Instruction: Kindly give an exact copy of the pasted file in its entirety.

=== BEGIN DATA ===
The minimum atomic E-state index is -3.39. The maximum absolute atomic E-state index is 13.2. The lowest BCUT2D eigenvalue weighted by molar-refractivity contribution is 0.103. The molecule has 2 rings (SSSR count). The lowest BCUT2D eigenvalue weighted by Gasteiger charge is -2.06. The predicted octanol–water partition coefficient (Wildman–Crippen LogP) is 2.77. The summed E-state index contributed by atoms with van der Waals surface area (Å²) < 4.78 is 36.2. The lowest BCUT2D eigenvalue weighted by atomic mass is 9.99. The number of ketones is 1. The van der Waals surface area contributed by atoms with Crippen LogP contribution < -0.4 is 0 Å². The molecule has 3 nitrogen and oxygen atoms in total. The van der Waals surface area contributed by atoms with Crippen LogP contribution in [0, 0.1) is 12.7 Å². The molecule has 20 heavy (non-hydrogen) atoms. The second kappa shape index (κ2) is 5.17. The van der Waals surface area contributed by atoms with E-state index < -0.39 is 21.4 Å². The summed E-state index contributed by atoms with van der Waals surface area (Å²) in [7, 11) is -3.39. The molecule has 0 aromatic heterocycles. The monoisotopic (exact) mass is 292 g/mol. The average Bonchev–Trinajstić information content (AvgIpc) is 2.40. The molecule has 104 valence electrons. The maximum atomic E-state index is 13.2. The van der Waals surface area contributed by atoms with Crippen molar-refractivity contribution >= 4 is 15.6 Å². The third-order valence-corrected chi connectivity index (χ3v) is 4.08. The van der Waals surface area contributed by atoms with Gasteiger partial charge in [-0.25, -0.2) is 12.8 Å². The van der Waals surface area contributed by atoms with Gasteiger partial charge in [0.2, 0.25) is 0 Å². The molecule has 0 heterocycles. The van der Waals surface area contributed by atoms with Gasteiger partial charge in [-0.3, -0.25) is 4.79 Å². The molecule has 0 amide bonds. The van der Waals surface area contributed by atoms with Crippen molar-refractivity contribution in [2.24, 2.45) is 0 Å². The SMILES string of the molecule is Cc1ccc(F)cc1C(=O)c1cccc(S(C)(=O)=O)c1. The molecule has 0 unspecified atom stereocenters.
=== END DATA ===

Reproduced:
The minimum atomic E-state index is -3.39. The maximum absolute atomic E-state index is 13.2. The lowest BCUT2D eigenvalue weighted by molar-refractivity contribution is 0.103. The molecule has 2 rings (SSSR count). The lowest BCUT2D eigenvalue weighted by Gasteiger charge is -2.06. The predicted octanol–water partition coefficient (Wildman–Crippen LogP) is 2.77. The summed E-state index contributed by atoms with van der Waals surface area (Å²) < 4.78 is 36.2. The lowest BCUT2D eigenvalue weighted by atomic mass is 9.99. The number of ketones is 1. The van der Waals surface area contributed by atoms with Crippen LogP contribution < -0.4 is 0 Å². The molecule has 3 nitrogen and oxygen atoms in total. The van der Waals surface area contributed by atoms with Crippen LogP contribution in [0, 0.1) is 12.7 Å². The molecule has 20 heavy (non-hydrogen) atoms. The second kappa shape index (κ2) is 5.17. The van der Waals surface area contributed by atoms with E-state index < -0.39 is 21.4 Å². The summed E-state index contributed by atoms with van der Waals surface area (Å²) in [7, 11) is -3.39. The molecule has 0 aromatic heterocycles. The monoisotopic (exact) mass is 292 g/mol. The average Bonchev–Trinajstić information content (AvgIpc) is 2.40. The molecule has 104 valence electrons. The maximum atomic E-state index is 13.2. The van der Waals surface area contributed by atoms with Crippen molar-refractivity contribution >= 4 is 15.6 Å². The third-order valence-corrected chi connectivity index (χ3v) is 4.08. The van der Waals surface area contributed by atoms with Gasteiger partial charge in [-0.25, -0.2) is 12.8 Å². The van der Waals surface area contributed by atoms with Gasteiger partial charge in [0.2, 0.25) is 0 Å². The molecule has 0 heterocycles. The van der Waals surface area contributed by atoms with Gasteiger partial charge in [-0.3, -0.25) is 4.79 Å². The molecule has 0 amide bonds. The van der Waals surface area contributed by atoms with Crippen molar-refractivity contribution in [2.24, 2.45) is 0 Å². The SMILES string of the molecule is Cc1ccc(F)cc1C(=O)c1cccc(S(C)(=O)=O)c1. The molecule has 0 unspecified atom stereocenters.